Green onions are a wonderful crop that you can grow at any time during the growing season. You may think they are the same as growing onion bulbs, but they are not - they're grown from seed. Seed companies often label green onion seed as "Bunching Onions."
Scallions and green onions are the same thing - the difference is when you harvest them. Scallions are harvested when they are younger. Leave them to grow longer,
Green onions are so useful in the kitchen and can be used in dishes from many cuisines. Raw, they add a pungent touch to salads, raw. Their pretty green tops make an attractive garnish.
One of the nicest benefits is that they are small plants that don't require a lot of space! You can pack a lot of plants in a garden.
They are an excellent candidate for succession planting. If you put in a portion of your crop every other week, you'll be supplied with fresh-picked green onions all season.
Start green onions from seeds. They only need about 2" space around each individual plant. The seeds are small, but manageable.
My personal go-to variety is called Evergreen, and it's easy to find at most seed companies (remember to search for "bunching onions," if you don't find any "green onions.") I've also grown Parade and White Lisbon successfully.
The sprouts are unique - they send up a single, whisper-thin leaf that reaches one to two inches. You have to look closely to see them, at first. As they grow, that skinny little leaf gets fatter and additional leaves form.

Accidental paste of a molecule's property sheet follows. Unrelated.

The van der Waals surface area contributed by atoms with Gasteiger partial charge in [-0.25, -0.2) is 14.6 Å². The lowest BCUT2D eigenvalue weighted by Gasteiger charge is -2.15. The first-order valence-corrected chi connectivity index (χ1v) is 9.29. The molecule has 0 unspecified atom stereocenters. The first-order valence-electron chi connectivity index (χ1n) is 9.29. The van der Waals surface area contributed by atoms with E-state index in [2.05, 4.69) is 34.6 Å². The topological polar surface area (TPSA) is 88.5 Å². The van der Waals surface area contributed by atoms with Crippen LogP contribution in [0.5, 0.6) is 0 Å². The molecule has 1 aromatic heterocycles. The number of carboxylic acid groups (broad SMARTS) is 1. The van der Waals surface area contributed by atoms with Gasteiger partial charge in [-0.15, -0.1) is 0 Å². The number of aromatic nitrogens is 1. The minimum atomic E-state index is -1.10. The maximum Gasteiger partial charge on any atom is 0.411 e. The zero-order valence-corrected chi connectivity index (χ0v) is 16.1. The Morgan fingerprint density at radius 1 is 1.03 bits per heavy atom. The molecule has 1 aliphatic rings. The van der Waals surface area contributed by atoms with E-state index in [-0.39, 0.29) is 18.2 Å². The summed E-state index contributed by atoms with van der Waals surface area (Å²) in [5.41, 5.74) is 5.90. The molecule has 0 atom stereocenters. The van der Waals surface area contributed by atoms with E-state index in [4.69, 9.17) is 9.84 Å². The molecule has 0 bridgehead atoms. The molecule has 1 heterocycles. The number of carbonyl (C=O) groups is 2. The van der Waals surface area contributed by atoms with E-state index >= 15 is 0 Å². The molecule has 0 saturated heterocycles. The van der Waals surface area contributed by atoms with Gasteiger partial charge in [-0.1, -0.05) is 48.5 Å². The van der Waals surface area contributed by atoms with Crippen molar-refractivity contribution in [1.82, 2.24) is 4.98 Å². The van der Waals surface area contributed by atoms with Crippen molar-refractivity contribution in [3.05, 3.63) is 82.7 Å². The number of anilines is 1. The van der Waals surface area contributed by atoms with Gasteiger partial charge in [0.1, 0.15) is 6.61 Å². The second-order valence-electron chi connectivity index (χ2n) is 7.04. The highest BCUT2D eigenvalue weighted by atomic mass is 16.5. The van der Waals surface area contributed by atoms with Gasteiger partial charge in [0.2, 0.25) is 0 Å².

Green onions are a relatively quick crop, taking about 60-70 days to mature. They tolerate some shade, but this slows down their growth considerably.
Pests tend to leave the green onions alone in the garden. They don't require any special fertilizer, either.
Pull the green onion out of the ground when the onion is approximately 3/8 inch in diameter at the soil surface. Most green onion varieties do not form a bulb, although there may be a slight swelling down near the roots.
You can harvest green onions at any stage of growth, actually. I've never left them until they get super thick so I am not sure if getting large can effect the flavor or texture. In my experience, they really don't get much thicker than 1/2 inch in diameter.
Wash off any soil clinging to the onion and trim the roots. Trimming the tops is optional. They will look exactly like the green onions you find in the grocery store. Store them loosely wrapped in a plastic bag in the refrigerator until you are ready to use them.
When you grow your own, you might find yourself with a lot of green onions on hand. You can use them much like you would use regular onion. Here are some suggestions so you can enjoy your abundance:
The Kitchn has an article, 10 Ways to Use Up A Bunch of Scallions, with even more ideas.
Fortunately, green onions freeze beautifully and can be used for up to a year. Frozen green onions tend to work better in cooked dishes, as they tend to get soft after being frozen and thawed.
The "trick" to freezing green onions is to chop the green onions and then freeze them in a single layer on a cookie sheet. Once frozen, transfer them to a freezer bag or other sealed container. Freezing them on the cookie sheet keeps the individual pieces separate, and it's easier to scoop or pour the amount of chopped onions you need. This way, they don't form a large clump while freezing.
For step-by-step instructions with loads of good pictures, check out this article, How to Freeze Green Onions / Scallions, from the Run Away Rice blog.
Best of luck with growing green onions - if you haven't tried them, why not add them to your garden this year?
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